Physiatry (Physical Medicine and Rehabilitation)

This information is useful for children and adults
woman dancing, possibly after treatment from a physiatrist

When the pain in your hip or your knee from that old sports injury is getting worse, you might worry that the doctor will recommend surgery. But many people don’t realize that most often musculoskeletal pain can be treated without surgery. In fact, the best specialist to see may be a physiatrist, a physician who specializes in nonsurgical musculoskeletal care.

Physiatrists, also known as physical medicine and rehabilitation (PM&R) specialists, are doctors who have completed many years of advanced training including medical school, residency, and, frequently, fellowship training—to specialize in areas such as interventional spine and sports medicine. Treating the person, not just the problem, is central to the care they provide. So, in addition to asking about your particular problem, a physiatrist may ask about your related medical, daily lifestyle, and occupational needs, and ergonomics.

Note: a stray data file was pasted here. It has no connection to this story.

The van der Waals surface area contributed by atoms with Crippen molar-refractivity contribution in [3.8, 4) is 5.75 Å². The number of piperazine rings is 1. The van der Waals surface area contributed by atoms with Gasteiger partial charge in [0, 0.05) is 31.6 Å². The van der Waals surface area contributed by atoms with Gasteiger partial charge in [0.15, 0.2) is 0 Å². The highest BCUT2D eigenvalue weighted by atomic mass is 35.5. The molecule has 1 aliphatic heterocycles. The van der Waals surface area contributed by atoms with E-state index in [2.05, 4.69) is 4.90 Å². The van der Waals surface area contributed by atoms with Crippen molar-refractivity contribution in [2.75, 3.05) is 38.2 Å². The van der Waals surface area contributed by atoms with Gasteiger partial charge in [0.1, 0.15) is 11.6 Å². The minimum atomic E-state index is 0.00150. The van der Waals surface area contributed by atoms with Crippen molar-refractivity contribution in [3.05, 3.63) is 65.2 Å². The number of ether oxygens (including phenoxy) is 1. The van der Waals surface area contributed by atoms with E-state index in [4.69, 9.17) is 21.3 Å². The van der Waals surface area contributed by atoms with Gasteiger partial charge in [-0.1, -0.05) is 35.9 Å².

“Physiatry is an extensive multifaceted field with many sub-specialties, but really the end goal is all the same—it’s to promote independence, maximize function, and enhance quality of life,” says Eric K. Holder, MD, a physiatrist who specializes in musculoskeletal medicine and spine care at the Center for Musculoskeletal Care (CMC). The CMC is a collaboration between Yale Medicine and the Yale New Haven Health System, and has offices in Stamford, North Haven, Old Saybrook, and the Spine Center in New Haven. 

“I see patients in all age ranges from the young adult years well into the geriatric years," Dr. Holder says. "Our goal is to provide evidence-based, comprehensive nonsurgical musculoskeletal care. To do this, we listen to our patients’ stories and functional goals, as well as perform thorough examinations in order to make an appropriate diagnosis. Then, we partner with our patients to formulate treat plans to help them reach their goals.”